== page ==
Penn's Michelle Nwokedi sees rebounding as cornerstone of success

Like so many times in The Palestra’s 90-year history, the Jan. 9 game between Penn and Princeton ended in dramatic fashion. The “Cathedral of College Basketball,” which has hosted more games and more NCAA Tournaments than any other building in college basketball, had another thrilling game to add to its resume.

That afternoon it was Penn’s Michelle Nwokedi - the 6-foot-3 sophomore who has helped Penn dominate the paint the last two years - who made the decisive play.

“I’m big on saying ‘If you’re not helping out the team one way, you can help in other ways,’” Nwokedi said.

Penn was clinging to a 49-48 lead with just 11 seconds left. Princeton’s Annie Tarakchian had a chance to win it for the Tigers, but missed the contested layup. Nwokedi grabbed the rebound and was immediately fouled. Nwokedi, last year’s Ivy League rookie of the year, made the first foul shot, but missed the second. Tarakchian grabbed the board and called time out. Going for the win, Tarakchian launched a three-point attempt but missed but Princeton grabbed the rebound with one second left.

Inbounding to Michelle Miller, Tarakchian tried to screen Nwokedi to give Miller the open look but Nwokedi fought her off, extending her right arm to block Miller’s shot at the buzzer sounded, giving Penn their first home court victory against Princeton in eight years.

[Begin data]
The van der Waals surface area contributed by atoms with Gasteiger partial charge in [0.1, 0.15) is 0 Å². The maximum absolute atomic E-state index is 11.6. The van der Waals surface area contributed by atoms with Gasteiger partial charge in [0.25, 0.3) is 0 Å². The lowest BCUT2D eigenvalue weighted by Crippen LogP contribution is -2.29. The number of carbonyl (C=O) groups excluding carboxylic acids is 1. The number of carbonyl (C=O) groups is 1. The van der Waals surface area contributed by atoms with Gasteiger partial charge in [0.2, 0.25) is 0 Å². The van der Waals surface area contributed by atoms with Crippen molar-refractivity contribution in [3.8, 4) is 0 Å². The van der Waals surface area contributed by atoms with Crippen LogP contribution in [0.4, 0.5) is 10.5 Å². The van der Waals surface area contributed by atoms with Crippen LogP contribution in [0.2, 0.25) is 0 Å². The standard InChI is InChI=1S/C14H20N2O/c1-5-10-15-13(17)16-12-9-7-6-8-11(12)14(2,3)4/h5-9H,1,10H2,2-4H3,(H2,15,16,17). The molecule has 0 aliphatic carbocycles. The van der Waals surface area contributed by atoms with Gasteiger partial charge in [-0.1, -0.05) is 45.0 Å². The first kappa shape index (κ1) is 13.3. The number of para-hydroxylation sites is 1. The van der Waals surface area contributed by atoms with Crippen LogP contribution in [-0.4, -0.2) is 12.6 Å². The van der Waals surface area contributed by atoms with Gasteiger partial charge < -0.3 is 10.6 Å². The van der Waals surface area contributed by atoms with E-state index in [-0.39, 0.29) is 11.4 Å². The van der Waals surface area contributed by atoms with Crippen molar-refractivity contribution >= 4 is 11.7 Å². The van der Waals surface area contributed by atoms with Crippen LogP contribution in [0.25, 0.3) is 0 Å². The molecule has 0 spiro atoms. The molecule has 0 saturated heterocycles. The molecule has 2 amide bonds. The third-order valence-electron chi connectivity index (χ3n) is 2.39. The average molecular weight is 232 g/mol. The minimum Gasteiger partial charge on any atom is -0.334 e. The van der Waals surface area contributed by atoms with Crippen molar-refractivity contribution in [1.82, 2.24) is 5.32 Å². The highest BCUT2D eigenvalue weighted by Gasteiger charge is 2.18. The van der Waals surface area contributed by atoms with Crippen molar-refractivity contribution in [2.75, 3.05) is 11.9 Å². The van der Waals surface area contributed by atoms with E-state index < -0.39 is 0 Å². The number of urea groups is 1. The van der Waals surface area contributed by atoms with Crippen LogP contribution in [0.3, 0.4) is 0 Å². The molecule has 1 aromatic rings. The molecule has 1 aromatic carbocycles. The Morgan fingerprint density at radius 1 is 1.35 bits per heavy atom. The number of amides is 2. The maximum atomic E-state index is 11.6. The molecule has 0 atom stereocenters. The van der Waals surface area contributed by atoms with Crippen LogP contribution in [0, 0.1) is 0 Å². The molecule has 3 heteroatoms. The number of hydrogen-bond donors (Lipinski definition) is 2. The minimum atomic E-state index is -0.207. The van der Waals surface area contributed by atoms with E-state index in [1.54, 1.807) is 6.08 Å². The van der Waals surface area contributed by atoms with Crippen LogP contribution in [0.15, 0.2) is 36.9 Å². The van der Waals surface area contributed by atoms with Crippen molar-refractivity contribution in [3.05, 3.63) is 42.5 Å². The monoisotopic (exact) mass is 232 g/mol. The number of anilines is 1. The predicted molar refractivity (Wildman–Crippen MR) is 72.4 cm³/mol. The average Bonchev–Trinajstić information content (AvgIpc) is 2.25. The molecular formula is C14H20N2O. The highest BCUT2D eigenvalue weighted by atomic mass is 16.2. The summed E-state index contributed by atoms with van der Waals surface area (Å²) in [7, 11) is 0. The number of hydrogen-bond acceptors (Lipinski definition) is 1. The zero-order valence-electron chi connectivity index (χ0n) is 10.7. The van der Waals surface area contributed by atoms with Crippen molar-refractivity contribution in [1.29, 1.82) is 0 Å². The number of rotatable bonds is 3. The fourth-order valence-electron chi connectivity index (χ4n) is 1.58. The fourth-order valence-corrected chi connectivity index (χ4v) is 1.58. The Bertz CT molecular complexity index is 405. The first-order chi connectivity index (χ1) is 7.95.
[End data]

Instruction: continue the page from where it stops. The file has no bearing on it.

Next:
Game after game, the numbers Nwokedi and Sydney Stipanovich, also 6-3, are consistently posting this year exemplifies how effective the duo is on the court together. They combine for 46 percent of Penn’s offense (each averaging 14 points a game) and 50 percent of the team’s rebounds (10 each a game). Nwokedi and Stipanovich are the only two players in the Ivy League averaging a double-double this season. Penn is also third in the nation with 6.6 blocked shots a game. Nwokedi and Stipanovich play a huge role in that distinction too.

While their numbers are the nearly identical, Stipanovich seems to be getting all the recognition this season. Stipanovich, a junior from St. Louis, has been game named Ivy League Player of the Week four times this year. Stipanovich is also the go-to player for postgame interviews.

None of that seems to bother Nwokedi. If rebounding and blocking shots doesn't get her the weekly awards and interviews, so be it.

“I know my role and I know in order for my team to succeed I have to use every opportunity to rebound the ball,” said Nwokedi. “If there are nights where I’m not scoring, I ask myself ‘What is the next best thing I can do to help my team?’”

The team-first approach goes back to her middle school days in Missouri City, Texas. Nwokedi comes from a very athletic family. Being the youngest of five, she watched and listened to her three sisters and one brother. Sister Jennifer played basketball at Tulane and Houston while brother Brian played football at Claremont McKenna College.

“They would always tell me different ways to succeed both academically and on the basketball court,” Nwokedi said.

The Quakers (16-3, 5-0 Ivy League) have won 11 of their last 12 games.

“It doesn't have to be about me winning awards. It’s the little things I can do,” Nwokedi said.

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